Protestants; What does Mary mean to you?

I think some of the biggest misunderstandings that I’ve seen between Catholics and Protestants revolves around Mary. Now, don’t get me wrong, the theological and doctrinal differences are great between us, but the subject of Mary seems to be one of the most emotional. Unfortunately I think that Mary is often a “meeting point” in a negative sense; each belief being misunderstood and misconstrued by both sides. Even those Protestants who focus on Mary more than their brethren and have a much more Catholic understanding of her get lumped in with all Protestants, and in turn many Catholics feel that Mary is slighted in Protestant thought.

So, Protestants, if you would like, share your thoughts on Mary; What does she mean to you? What do you learn from her? How do you relate to her? Etc… Please avoid comparing your view to Catholicism; that is, IMO, causing the skewed view of Protestant beliefs on Mary. Instead make it personal to your ideas, and feelings about Mary.

Mary to me serves several very very important roles. Starting at Genesis and moving right on through she is alluded to and predicted in prophecy. Because of her, several key prophecies about Christ are fulfilled. One of the major ones is her own genealogy, being a descendent of King David. By her very bloodline she points to Jesus as Messiah, and by her faith and obedience she opens the way for Him to be incarnated.

By her ready acceptance of the words of Gabriel she showed great faith and great courage. She also showed true humility as evidenced in her bit of confusion when Gabriel greeted her. I believe in the will of humans, meaning I believe that Mary could have said no, but she didn’t. She is the highly favored of God, and she truly became the “bearer of God.” She is blessed amongst all women.

She is a model of faith, a model of Motherhood, a model of sexual purity, and a model of the role of a wife. As a female I am warmed and slightly prideful (forgive me ;)) that she shows forth the importance of women in the church, and how we are to relate to Christ, because as He says, if we do the will of the Father we can be his “sisters” and more, as His mother. She is one of the biggest models of the way we are all family in Him, and it hinges on faith and courage and the willingness to present ourselves as a living sacrifice to Him and say, “Yes, Lord” even if confused or scared. And that we too can, and should say,

"My soul magnifies the Lord,
and my spirit rejoices in God my Savior,
for he has looked on the humble estate of his servant.
For he who is mighty has done great things for me,
and holy is his name.
And his mercy is for those who fear him
from generation to generation.
He has shown strength with his arm;
he has scattered the proud in the thoughts of their hearts;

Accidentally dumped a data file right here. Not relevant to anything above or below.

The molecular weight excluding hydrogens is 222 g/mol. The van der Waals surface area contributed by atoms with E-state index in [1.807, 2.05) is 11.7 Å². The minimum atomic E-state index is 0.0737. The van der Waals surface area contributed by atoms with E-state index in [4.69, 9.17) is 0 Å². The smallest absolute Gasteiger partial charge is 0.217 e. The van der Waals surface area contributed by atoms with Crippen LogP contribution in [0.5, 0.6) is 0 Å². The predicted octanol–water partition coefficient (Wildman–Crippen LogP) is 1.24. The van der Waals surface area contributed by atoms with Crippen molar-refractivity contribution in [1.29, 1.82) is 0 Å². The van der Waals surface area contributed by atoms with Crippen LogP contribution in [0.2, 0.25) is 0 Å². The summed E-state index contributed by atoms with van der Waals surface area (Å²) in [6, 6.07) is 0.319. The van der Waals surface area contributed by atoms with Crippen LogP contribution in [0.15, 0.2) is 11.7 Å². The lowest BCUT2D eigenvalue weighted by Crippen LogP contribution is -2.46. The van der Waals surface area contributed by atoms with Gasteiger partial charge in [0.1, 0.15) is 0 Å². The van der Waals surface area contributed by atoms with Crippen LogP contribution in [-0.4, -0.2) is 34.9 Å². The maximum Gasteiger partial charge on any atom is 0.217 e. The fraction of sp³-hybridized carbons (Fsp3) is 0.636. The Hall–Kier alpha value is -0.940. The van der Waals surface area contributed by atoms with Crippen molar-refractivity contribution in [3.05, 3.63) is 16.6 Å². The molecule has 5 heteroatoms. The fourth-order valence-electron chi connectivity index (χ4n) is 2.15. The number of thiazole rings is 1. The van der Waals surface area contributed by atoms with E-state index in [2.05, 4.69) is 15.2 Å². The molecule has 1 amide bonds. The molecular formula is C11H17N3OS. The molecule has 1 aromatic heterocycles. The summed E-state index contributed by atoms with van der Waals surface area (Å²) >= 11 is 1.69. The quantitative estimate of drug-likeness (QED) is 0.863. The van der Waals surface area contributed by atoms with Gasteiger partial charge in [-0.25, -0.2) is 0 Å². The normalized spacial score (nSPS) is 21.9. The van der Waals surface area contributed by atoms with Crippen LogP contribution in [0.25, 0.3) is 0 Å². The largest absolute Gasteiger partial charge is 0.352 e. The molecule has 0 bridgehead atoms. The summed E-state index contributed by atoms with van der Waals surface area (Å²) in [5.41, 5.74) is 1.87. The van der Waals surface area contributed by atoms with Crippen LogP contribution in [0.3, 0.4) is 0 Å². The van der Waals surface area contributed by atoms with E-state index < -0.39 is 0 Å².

he has brought down the mighty from their thrones
and exalted those of humble estate;
he has filled the hungry with good things,
and the rich he has sent away empty.
He has helped his servant Israel,
in remembrance of his mercy,
as he spoke to our fathers,
to Abraham and to his offspring forever.”

Though only she can say, “For behold, from now on all generations will call me blessed” for she is the only one, past, present, or future that has ever been honored the way that she was honored. Further she is a model of how others should have stood with Jesus, followed Him, and loved Him all the way to the foot of the cross. She constantly pointed to her Son.

I love her and believe that she puts a human frame of reference on the major happenings in Jesus’ life, and who can resist thinking of what she must have experienced and felt especially during His birth, crucifixion, and resurrection. I look forward to meeting her in Heaven and listening to her speak of it all.

Anyone else care to share?

Thank you for sharing your thoughts on Mary, well said.


Decades ago, I pulled the Angelus bells in Lutheran and Catholic communities during retreat. Madonna/ Child religious art at home and in church.

People are still lighting votive candles before the crèche at church. We adore Christ as He sits in the lap of the Mother of God.

A Catholic could not take issue with anything you said.:thumbsup:

Thank you all! :thumbsup:

Please pass the :popcorn: Apparently I’m the only taker so far. :stuck_out_tongue:

Lutherans should read Martin Luther’s sermon on the Magnificat, in which he speaks highly of Mary and supports her title Theotokos (bearer/mother of God).
I have grown in my own understanding of Mary over the years. It is not that most other Lutherans would disagree with me, but they simply wouldn’t understand. Mariology has simply been avoided (because Lutheran laity don’t read Luther and the Confessions and Pastors don’t know how to teach it).